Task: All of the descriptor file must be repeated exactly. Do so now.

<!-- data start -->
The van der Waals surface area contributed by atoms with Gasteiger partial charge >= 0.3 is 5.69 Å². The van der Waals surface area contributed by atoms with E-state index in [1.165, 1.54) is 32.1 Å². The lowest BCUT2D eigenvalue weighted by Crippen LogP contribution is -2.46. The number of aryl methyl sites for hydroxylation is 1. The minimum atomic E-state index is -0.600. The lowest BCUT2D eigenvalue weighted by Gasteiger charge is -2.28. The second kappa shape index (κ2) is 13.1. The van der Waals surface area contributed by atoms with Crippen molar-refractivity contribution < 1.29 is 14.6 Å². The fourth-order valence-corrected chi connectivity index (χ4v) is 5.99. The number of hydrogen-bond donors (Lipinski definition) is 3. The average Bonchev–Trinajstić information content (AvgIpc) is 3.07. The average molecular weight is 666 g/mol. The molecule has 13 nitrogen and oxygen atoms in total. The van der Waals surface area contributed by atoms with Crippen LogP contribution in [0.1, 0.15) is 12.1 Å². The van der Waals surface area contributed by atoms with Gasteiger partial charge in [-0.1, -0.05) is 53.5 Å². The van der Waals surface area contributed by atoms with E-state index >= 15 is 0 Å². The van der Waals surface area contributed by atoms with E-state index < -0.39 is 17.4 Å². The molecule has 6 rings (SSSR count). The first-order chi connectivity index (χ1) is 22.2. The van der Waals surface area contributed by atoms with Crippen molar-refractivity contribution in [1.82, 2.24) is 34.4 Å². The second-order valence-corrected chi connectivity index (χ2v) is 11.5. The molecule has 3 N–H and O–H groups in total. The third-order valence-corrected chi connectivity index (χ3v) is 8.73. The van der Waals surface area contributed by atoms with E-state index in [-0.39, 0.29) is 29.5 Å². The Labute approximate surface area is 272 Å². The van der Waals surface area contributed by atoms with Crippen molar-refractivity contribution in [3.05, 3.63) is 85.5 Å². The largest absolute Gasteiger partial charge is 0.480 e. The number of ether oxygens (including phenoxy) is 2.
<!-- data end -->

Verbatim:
The van der Waals surface area contributed by atoms with Gasteiger partial charge >= 0.3 is 5.69 Å². The van der Waals surface area contributed by atoms with E-state index in [1.165, 1.54) is 32.1 Å². The lowest BCUT2D eigenvalue weighted by Crippen LogP contribution is -2.46. The number of aryl methyl sites for hydroxylation is 1. The minimum atomic E-state index is -0.600. The lowest BCUT2D eigenvalue weighted by Gasteiger charge is -2.28. The second kappa shape index (κ2) is 13.1. The van der Waals surface area contributed by atoms with Crippen molar-refractivity contribution < 1.29 is 14.6 Å². The fourth-order valence-corrected chi connectivity index (χ4v) is 5.99. The number of hydrogen-bond donors (Lipinski definition) is 3. The average Bonchev–Trinajstić information content (AvgIpc) is 3.07. The average molecular weight is 666 g/mol. The molecule has 13 nitrogen and oxygen atoms in total. The van der Waals surface area contributed by atoms with Crippen LogP contribution in [0.1, 0.15) is 12.1 Å². The van der Waals surface area contributed by atoms with Gasteiger partial charge in [-0.1, -0.05) is 53.5 Å². The van der Waals surface area contributed by atoms with E-state index >= 15 is 0 Å². The van der Waals surface area contributed by atoms with E-state index < -0.39 is 17.4 Å². The molecule has 6 rings (SSSR count). The first-order chi connectivity index (χ1) is 22.2. The van der Waals surface area contributed by atoms with Crippen molar-refractivity contribution in [1.82, 2.24) is 34.4 Å². The second-order valence-corrected chi connectivity index (χ2v) is 11.5. The molecule has 3 N–H and O–H groups in total. The third-order valence-corrected chi connectivity index (χ3v) is 8.73. The van der Waals surface area contributed by atoms with E-state index in [-0.39, 0.29) is 29.5 Å². The Labute approximate surface area is 272 Å². The van der Waals surface area contributed by atoms with Crippen molar-refractivity contribution in [3.05, 3.63) is 85.5 Å². The largest absolute Gasteiger partial charge is 0.480 e. The number of ether oxygens (including phenoxy) is 2.